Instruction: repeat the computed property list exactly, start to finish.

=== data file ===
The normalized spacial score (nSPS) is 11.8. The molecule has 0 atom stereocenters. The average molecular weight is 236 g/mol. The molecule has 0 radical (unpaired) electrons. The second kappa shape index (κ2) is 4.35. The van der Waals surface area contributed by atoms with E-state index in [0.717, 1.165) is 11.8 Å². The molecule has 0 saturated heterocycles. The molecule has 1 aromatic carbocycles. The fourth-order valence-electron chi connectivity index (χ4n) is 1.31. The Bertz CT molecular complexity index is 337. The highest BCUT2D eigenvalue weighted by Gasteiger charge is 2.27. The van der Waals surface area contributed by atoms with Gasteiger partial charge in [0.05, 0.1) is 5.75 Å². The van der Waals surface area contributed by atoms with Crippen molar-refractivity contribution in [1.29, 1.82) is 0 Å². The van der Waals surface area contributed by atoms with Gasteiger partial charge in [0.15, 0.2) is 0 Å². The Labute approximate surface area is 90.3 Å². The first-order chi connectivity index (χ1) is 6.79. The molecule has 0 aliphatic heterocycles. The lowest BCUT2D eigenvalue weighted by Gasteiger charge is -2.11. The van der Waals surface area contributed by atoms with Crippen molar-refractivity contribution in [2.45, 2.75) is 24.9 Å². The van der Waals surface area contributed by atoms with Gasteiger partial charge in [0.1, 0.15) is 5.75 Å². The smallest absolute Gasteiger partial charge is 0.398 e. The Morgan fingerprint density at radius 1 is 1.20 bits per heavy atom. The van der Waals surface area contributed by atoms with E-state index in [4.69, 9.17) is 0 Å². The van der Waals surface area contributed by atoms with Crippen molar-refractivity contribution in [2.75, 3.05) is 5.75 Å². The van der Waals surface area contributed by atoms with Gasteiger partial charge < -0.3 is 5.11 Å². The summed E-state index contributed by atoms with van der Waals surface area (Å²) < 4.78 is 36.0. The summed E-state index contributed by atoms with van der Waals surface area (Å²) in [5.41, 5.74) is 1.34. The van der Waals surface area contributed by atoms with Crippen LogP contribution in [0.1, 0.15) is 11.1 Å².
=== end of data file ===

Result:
The normalized spacial score (nSPS) is 11.8. The molecule has 0 atom stereocenters. The average molecular weight is 236 g/mol. The molecule has 0 radical (unpaired) electrons. The second kappa shape index (κ2) is 4.35. The van der Waals surface area contributed by atoms with E-state index in [0.717, 1.165) is 11.8 Å². The molecule has 0 saturated heterocycles. The molecule has 1 aromatic carbocycles. The fourth-order valence-electron chi connectivity index (χ4n) is 1.31. The Bertz CT molecular complexity index is 337. The highest BCUT2D eigenvalue weighted by Gasteiger charge is 2.27. The van der Waals surface area contributed by atoms with Gasteiger partial charge in [0.05, 0.1) is 5.75 Å². The van der Waals surface area contributed by atoms with Crippen molar-refractivity contribution in [1.29, 1.82) is 0 Å². The van der Waals surface area contributed by atoms with Gasteiger partial charge in [0.15, 0.2) is 0 Å². The Labute approximate surface area is 90.3 Å². The first-order chi connectivity index (χ1) is 6.79. The molecule has 0 aliphatic heterocycles. The lowest BCUT2D eigenvalue weighted by Gasteiger charge is -2.11. The van der Waals surface area contributed by atoms with Crippen molar-refractivity contribution in [2.45, 2.75) is 24.9 Å². The van der Waals surface area contributed by atoms with Gasteiger partial charge in [0.1, 0.15) is 5.75 Å². The smallest absolute Gasteiger partial charge is 0.398 e. The Morgan fingerprint density at radius 1 is 1.20 bits per heavy atom. The van der Waals surface area contributed by atoms with E-state index in [4.69, 9.17) is 0 Å². The van der Waals surface area contributed by atoms with Crippen molar-refractivity contribution in [2.75, 3.05) is 5.75 Å². The van der Waals surface area contributed by atoms with Gasteiger partial charge < -0.3 is 5.11 Å². The summed E-state index contributed by atoms with van der Waals surface area (Å²) < 4.78 is 36.0. The summed E-state index contributed by atoms with van der Waals surface area (Å²) in [5.41, 5.74) is 1.34. The van der Waals surface area contributed by atoms with Crippen LogP contribution in [0.1, 0.15) is 11.1 Å².